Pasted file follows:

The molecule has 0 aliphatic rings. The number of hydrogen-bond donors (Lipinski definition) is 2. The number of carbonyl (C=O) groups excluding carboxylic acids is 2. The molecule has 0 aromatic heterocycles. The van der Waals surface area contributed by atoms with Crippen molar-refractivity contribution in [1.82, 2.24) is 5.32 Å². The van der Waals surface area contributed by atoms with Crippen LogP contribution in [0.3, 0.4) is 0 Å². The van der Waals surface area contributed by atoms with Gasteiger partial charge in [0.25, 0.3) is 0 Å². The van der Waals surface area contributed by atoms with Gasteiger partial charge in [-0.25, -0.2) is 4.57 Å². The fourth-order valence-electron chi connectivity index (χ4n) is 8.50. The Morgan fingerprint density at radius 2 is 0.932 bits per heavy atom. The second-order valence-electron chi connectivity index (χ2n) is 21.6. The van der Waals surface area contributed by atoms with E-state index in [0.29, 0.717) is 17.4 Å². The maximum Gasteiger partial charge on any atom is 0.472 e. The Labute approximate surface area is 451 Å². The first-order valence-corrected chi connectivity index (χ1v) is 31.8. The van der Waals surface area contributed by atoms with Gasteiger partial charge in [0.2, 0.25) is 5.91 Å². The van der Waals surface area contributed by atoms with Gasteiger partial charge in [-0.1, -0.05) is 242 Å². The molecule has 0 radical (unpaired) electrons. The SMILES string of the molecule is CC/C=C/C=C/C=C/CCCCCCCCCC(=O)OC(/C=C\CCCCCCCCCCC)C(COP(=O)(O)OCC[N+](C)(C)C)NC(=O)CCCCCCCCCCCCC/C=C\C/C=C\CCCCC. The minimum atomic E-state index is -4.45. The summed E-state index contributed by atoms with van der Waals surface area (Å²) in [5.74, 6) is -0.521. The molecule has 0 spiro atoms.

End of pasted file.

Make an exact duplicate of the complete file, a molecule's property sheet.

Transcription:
The molecule has 0 aliphatic rings. The number of hydrogen-bond donors (Lipinski definition) is 2. The number of carbonyl (C=O) groups excluding carboxylic acids is 2. The molecule has 0 aromatic heterocycles. The van der Waals surface area contributed by atoms with Crippen molar-refractivity contribution in [1.82, 2.24) is 5.32 Å². The van der Waals surface area contributed by atoms with Crippen LogP contribution in [0.3, 0.4) is 0 Å². The van der Waals surface area contributed by atoms with Gasteiger partial charge in [0.25, 0.3) is 0 Å². The van der Waals surface area contributed by atoms with Gasteiger partial charge in [-0.25, -0.2) is 4.57 Å². The fourth-order valence-electron chi connectivity index (χ4n) is 8.50. The Morgan fingerprint density at radius 2 is 0.932 bits per heavy atom. The second-order valence-electron chi connectivity index (χ2n) is 21.6. The van der Waals surface area contributed by atoms with E-state index in [0.29, 0.717) is 17.4 Å². The maximum Gasteiger partial charge on any atom is 0.472 e. The Labute approximate surface area is 451 Å². The first-order valence-corrected chi connectivity index (χ1v) is 31.8. The van der Waals surface area contributed by atoms with Gasteiger partial charge in [0.2, 0.25) is 5.91 Å². The van der Waals surface area contributed by atoms with Gasteiger partial charge in [-0.1, -0.05) is 242 Å². The molecule has 0 radical (unpaired) electrons. The SMILES string of the molecule is CC/C=C/C=C/C=C/CCCCCCCCCC(=O)OC(/C=C\CCCCCCCCCCC)C(COP(=O)(O)OCC[N+](C)(C)C)NC(=O)CCCCCCCCCCCCC/C=C\C/C=C\CCCCC. The minimum atomic E-state index is -4.45. The summed E-state index contributed by atoms with van der Waals surface area (Å²) in [5.74, 6) is -0.521. The molecule has 0 spiro atoms.